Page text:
Wednesday, January 12, 2011
Spinach and Radicchio ~
What's your first memory that comes to mind when you hear the word spinach? For me, it's the immediate picture of Popeye the Sailor man, from the cartoon with those metal cans of spinach being consumed whole by Popeye in moments of peril, when he needed instantaneous strength to ward off any evil-doers. It brings a smile to my face just remembering him gulp-ing down those cans of spinach, which always and miraculously migrated directly and immediately to his biceps, suddenly bulging to life with strength...if only the spinach I eat would offer me those same dynamic effects!
All kidding aside, I do love spinach (and kale) and try to cook it often and incorporate it into my diet through a variety of recipes. Spinach has quite a robust history for such an unassuming, flowering plant. Spinach is thought to have originated in ancient Persia (modern Iran). In AD 827, the Saracens introduced spinach to Sicily. The first written evidence of spinach in the Mediterranean are in three tenth-century works...but here's my favorite tid-bit... after it arrived in Spain, by the latter part of the twelfth century it was nick-named the "captain of leafy greens," by the great Arab agronomist Ibn al-'Awwam. Isn't that the truth, though it's going to have to duke it out with Kale first, for that title.
My most favorite way to cook and eat spinach is finding it fresh from someone's garden - No store-bought brand can really compare unless it's truly organic. Recently, I cooked up some spinach and mixed it in with some gluten-free pasta and sun-dried tomatoes for a tasty and nutritious meal.
Spinach & Sun dried tomato pasta ~
- 2 Heads of fresh spinach, washed, sliced and stems removed
- 3 Cloves of fresh garlic
- 1/2 Cup sliced or chopped sun-dried tomatoes
- 1 Bag of gluten-free pasta (I used Penne)
- 4 Tbsp. olive oil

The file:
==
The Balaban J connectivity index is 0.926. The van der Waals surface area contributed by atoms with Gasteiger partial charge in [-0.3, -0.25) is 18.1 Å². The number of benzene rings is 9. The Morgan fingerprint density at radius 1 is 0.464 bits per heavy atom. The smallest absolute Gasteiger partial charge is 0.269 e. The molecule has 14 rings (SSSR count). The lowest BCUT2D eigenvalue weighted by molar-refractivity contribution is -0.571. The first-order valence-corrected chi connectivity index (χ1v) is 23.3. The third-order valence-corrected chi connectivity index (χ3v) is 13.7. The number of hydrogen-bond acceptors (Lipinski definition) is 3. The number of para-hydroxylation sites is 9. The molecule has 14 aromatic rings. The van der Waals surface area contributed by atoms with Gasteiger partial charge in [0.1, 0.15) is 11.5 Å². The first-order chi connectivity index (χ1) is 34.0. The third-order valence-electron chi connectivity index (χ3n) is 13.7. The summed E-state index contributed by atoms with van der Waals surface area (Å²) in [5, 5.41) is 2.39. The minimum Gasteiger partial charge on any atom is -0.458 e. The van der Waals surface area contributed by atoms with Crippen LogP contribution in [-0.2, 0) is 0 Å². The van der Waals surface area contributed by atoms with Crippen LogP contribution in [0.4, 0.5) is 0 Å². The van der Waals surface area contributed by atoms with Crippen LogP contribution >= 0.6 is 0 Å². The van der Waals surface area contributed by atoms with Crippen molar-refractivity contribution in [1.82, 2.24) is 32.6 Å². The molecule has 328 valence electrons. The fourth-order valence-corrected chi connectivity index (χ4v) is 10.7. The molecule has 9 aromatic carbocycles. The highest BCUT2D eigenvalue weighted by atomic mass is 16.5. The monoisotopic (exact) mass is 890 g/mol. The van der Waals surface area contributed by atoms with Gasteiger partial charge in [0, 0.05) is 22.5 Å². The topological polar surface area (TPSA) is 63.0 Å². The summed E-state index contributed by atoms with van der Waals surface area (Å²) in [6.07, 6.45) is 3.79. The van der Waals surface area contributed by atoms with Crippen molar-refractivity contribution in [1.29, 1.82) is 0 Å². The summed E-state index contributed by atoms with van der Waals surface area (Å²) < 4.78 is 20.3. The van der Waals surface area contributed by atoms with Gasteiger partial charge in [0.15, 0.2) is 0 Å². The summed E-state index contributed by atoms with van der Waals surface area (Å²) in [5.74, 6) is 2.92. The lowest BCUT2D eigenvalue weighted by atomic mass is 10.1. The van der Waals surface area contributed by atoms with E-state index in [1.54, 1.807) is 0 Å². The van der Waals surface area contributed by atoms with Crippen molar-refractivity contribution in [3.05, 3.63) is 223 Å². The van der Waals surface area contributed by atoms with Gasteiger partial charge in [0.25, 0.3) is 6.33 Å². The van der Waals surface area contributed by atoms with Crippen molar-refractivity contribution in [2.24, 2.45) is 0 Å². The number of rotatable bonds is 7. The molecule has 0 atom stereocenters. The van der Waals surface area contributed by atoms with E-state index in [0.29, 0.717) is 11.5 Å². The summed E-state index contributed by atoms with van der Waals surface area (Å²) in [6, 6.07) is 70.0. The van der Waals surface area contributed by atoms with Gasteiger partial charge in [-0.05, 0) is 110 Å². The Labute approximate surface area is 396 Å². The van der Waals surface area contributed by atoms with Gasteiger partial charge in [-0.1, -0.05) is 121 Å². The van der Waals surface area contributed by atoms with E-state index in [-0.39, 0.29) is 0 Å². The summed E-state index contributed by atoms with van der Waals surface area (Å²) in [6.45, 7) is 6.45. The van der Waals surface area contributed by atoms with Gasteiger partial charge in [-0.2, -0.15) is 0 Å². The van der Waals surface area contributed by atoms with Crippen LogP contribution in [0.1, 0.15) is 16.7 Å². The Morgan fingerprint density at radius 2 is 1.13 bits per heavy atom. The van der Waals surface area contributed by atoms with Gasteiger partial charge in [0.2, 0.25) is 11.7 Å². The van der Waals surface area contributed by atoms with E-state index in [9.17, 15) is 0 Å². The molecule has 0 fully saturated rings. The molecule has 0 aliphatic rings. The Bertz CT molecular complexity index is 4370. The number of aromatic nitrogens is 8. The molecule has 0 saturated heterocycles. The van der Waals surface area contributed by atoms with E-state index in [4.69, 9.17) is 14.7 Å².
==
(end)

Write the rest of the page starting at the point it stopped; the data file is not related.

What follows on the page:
- Salt and pepper to taste
- 2 Tbsp. fresh, grated Parmigiano
Sauté the sliced garlic in olive oil until soft then add the sun-dried tomatoes and cook until both are tender. Add spinach and some salt and pepper. Cover with lid after mixing together and let simmer until spinach is wilted and cooked down. Continue mixing ingredients while sautéing as to not stick to pan. When cooked, set aside with lid on.
After the pasta is cooked to your liking, drain, and add a dash of olive oil with salt. Then in one large bowl add pasta and the sautéed spinach mixture from the pan. Mix together and add fresh parmigiano. Serves four.
Another beautiful and nutritious veggie that I'm beginning to become more fond of is Radicchio. Its gorgeous purple leaves are so enticing and can be cooked and used in such a variety of ways, many of which I haven't a clue yet. I know it's great in risotto's and tossed in different salads to add a bit of that chicory flavor and color. It's also wonderful grilled with olive oil, which is how I like to prepare it; simple and can be served alone or serve with a roasted sausage or milder meat.
- 1 Head of Radicchio, leaves washed and stems trimmed
- 2 Tbsp. of olive oil
- Refined Sea Salt to taste
Place washed leaves onto a heated grill, BBQ or sauté pan (med-high heat). Allow leaves to wilt and brown but NOT burn. Quickly remove, drizzle with olive oil and a dash of sea salt. Serve.
The more years that pass living life as a Celiac, the more I realize the value, nourishment and safety in cooking and eating a multitude of fresh vegetables. Bust out of your cooking comfort zone and try some new and "strange" veggies that you don't normally cook. There are truly so many colors, shapes and amazing flavors of veggies in your produce department just waiting to be picked and brought home for dinner.
Bon appétit, gluten-free style!